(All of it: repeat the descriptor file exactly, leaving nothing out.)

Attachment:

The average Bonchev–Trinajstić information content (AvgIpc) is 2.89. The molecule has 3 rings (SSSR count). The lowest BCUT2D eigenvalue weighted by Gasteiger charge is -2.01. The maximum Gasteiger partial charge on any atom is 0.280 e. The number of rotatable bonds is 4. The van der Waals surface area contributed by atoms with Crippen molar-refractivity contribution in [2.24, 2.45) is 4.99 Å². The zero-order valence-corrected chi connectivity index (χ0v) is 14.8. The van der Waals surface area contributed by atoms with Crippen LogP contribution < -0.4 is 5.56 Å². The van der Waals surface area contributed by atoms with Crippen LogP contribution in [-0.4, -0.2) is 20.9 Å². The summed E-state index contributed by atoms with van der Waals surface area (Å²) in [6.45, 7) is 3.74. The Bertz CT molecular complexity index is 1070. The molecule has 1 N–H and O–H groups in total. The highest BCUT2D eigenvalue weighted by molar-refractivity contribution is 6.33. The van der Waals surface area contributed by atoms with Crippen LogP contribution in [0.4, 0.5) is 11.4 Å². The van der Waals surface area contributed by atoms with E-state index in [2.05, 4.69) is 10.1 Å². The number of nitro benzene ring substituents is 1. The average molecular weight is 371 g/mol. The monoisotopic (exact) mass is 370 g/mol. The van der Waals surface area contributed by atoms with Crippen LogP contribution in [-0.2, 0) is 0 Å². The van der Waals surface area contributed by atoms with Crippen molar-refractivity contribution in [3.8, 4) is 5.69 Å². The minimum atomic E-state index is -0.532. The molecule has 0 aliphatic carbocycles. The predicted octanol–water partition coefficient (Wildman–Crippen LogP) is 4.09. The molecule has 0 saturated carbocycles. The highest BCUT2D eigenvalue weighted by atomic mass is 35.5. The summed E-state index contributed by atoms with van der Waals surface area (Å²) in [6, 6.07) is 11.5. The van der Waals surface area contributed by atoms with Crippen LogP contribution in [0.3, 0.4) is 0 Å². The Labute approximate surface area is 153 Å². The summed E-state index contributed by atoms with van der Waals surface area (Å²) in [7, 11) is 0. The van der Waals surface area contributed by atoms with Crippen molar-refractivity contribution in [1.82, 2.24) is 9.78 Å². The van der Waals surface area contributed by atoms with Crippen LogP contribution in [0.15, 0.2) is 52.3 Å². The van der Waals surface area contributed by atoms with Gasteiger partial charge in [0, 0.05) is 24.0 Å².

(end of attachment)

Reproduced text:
The average Bonchev–Trinajstić information content (AvgIpc) is 2.89. The molecule has 3 rings (SSSR count). The lowest BCUT2D eigenvalue weighted by Gasteiger charge is -2.01. The maximum Gasteiger partial charge on any atom is 0.280 e. The number of rotatable bonds is 4. The van der Waals surface area contributed by atoms with Crippen molar-refractivity contribution in [2.24, 2.45) is 4.99 Å². The zero-order valence-corrected chi connectivity index (χ0v) is 14.8. The van der Waals surface area contributed by atoms with Crippen LogP contribution < -0.4 is 5.56 Å². The van der Waals surface area contributed by atoms with Crippen LogP contribution in [-0.4, -0.2) is 20.9 Å². The summed E-state index contributed by atoms with van der Waals surface area (Å²) in [6.45, 7) is 3.74. The Bertz CT molecular complexity index is 1070. The molecule has 1 N–H and O–H groups in total. The highest BCUT2D eigenvalue weighted by molar-refractivity contribution is 6.33. The van der Waals surface area contributed by atoms with Crippen LogP contribution in [0.4, 0.5) is 11.4 Å². The van der Waals surface area contributed by atoms with E-state index in [2.05, 4.69) is 10.1 Å². The number of nitro benzene ring substituents is 1. The average molecular weight is 371 g/mol. The monoisotopic (exact) mass is 370 g/mol. The van der Waals surface area contributed by atoms with Crippen LogP contribution in [-0.2, 0) is 0 Å². The van der Waals surface area contributed by atoms with Crippen molar-refractivity contribution in [3.8, 4) is 5.69 Å². The minimum atomic E-state index is -0.532. The molecule has 0 aliphatic carbocycles. The predicted octanol–water partition coefficient (Wildman–Crippen LogP) is 4.09. The molecule has 0 saturated carbocycles. The highest BCUT2D eigenvalue weighted by atomic mass is 35.5. The summed E-state index contributed by atoms with van der Waals surface area (Å²) in [6, 6.07) is 11.5. The van der Waals surface area contributed by atoms with Crippen LogP contribution in [0.3, 0.4) is 0 Å². The Labute approximate surface area is 153 Å². The summed E-state index contributed by atoms with van der Waals surface area (Å²) in [7, 11) is 0. The van der Waals surface area contributed by atoms with Crippen molar-refractivity contribution in [1.82, 2.24) is 9.78 Å². The van der Waals surface area contributed by atoms with Crippen LogP contribution in [0.15, 0.2) is 52.3 Å². The van der Waals surface area contributed by atoms with Gasteiger partial charge in [0, 0.05) is 24.0 Å².